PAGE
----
Most people have heard about psoriasis but classic descriptions of it in textbooks and online have often been in relation to Caucasian skin. But psoriasis is not the same across different ethnic groups. There are important differences in the rates of psoriasis, the way psoriasis looks, quality-of-life impact and disease associations. Read on to learn more about psoriasis in skin of colour.

What is psoriasis? Psoriasis is an autoimmune skin condition in which skin cells build up and form scaly rashes on the skin.

Who gets psoriasis? The prevalence in different ethnic groups varies. White individuals have the highest prevalence (3.7%), 2% of those with black skin and 1.6% of those with Hispanic and other skin types. Higher rates of psoriasis are seen in those in eastern compared with western Sub-Saharan Africa. The reported rates of psoriasis in children with black skin appears lower than in those with white skin. In one study, Indian and Malay children were 3-4 times more likely to have psoriasis than Chinese children.

It can start at any age but peaks between 15-25 and 50-60 years of age. 30% will have a family member with psoriasis.

What causes it? Psoriasis is a combination of genetic factors, environmental triggers (infections, severe emotional stress, medications (beta-blockers, anti-malarial medication and rapid withdrawal of systemic corticosteroids and lithium), smoking and excessive alcohol) and production of inflammatory cytokines (proteins that act like messengers).

What does it look like? Psoriasis is classically described as thick, red, scaly spots of skin. But this is not the case for skin of colour. In those with darker skin types, the skin is often less red and is instead brown (pigmentation) or purple in colour. People with darker skin types have, in general, thicker spots, more scaling and greater body surface area than those with Caucasian skin.

Because ‘redness’ is not often seen in skin of colour, the severity of it is often under-estimated by dermatologists. Accurate assessment is especially important when patients are applying for biologic therapy (read below) and need to meet criterion which includes the severity of the psoriasis.

As the spots resolve, they can (especially in those with Indian skin, Chinese skin, Middle Eastern skin, Islander skin, African skin and Hispanic skin) leave areas of darker skin (called post-inflammatory hyperpigmentation) which can last many months to a year, depending on the severity of the original spots.

What other things are associated with psoriasis? Psoriasis c an affect the nails – small dints, thickening of the nail and yellow change (onycholysis) are some of the many signs of nail psoriasis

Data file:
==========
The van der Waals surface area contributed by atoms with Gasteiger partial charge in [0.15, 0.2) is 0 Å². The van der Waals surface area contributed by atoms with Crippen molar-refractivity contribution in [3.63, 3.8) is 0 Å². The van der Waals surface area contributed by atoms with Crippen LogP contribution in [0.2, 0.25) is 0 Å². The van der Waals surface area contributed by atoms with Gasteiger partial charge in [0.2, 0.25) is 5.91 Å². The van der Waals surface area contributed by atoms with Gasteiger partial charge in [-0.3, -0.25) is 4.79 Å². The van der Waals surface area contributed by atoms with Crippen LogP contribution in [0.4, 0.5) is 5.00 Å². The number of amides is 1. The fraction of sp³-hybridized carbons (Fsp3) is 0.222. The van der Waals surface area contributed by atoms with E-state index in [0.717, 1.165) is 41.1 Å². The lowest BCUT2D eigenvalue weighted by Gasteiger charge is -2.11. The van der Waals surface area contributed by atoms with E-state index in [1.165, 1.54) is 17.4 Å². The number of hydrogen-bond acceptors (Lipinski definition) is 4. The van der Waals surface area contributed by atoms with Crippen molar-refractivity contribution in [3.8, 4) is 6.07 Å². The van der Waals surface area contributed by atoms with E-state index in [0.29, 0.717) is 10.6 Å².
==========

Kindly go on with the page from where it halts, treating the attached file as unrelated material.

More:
Psoriatic arthritis is another association causing joint swelling, pain and limited movement. It is less common in African Americans compared with Caucasians. In Singapore, Indian individuals have double the risk of psoriatic arthritis compared with Chinese individuals.

Psoriasis is also associated with cardiovascular problems including obesity, diabetes, high blood pressure, high cholesterol and heart disease.

Depression and lowered quality-of-life has been seen in some patients with psoriasis and those with with darker skin types may experience greater mood disturbance and even lower quality of life. This may be due to multiple factors including post-inflammatory hyperpigmentation, greater body surface area affected, barriers to accessing treatment and social and cultural stigmas associated with skin diseases and the value placed on ‘clear skin’ in some cultural groups.

How is it treated? The treatment of psoriasis has been revolutionised in the last 15 years with the advent of biologic therapies. If a person’s psoriasis is severe enough and other treatments like phototherapy and tablets have not adequately cleared the skin, Medicare may subsidise biologic treatment. There is strict criterion for obtaining these medications through the PBS so please see your dermatologist for more information on this.

It is important to note that most clinical trials have been done in white and Asian populations. Studies in black and Hispanic individuals are lacking.

Treatment generally includes:

  1. Optimising lifestyle – exercise, healthy diet and avoiding triggers
  2. Optimising skin care – soap free wash and moisturisers
  3. Creams – corticosteroids, vitamin D analogues and less common, older generation medications like tar and dithranol
  4. Light therapy – narrow band ultra-violet light
  5. Oral medicines – methotrexate, cyclosporin, aceitretin
  6. Biologic therapies – new, targeted treatments that clear psoriasis

The treatment of psoriasis can be complex. Psoriasis treatments will vary depending on the location, extent and type of psoriasis a person has. While our dermatologists have successfully treated thousands of patients with psoriasis over the years in Melbourne, it is not a condition that can be ‘cured.’ We have however, seen many lives being positively transformed with the newer treatments that are now available.

The information contained in this blog post is intended as a guide only and should not substitute seeking medical attention. Please see your healthcare provider for more information on suitability of products, treatments or procedures.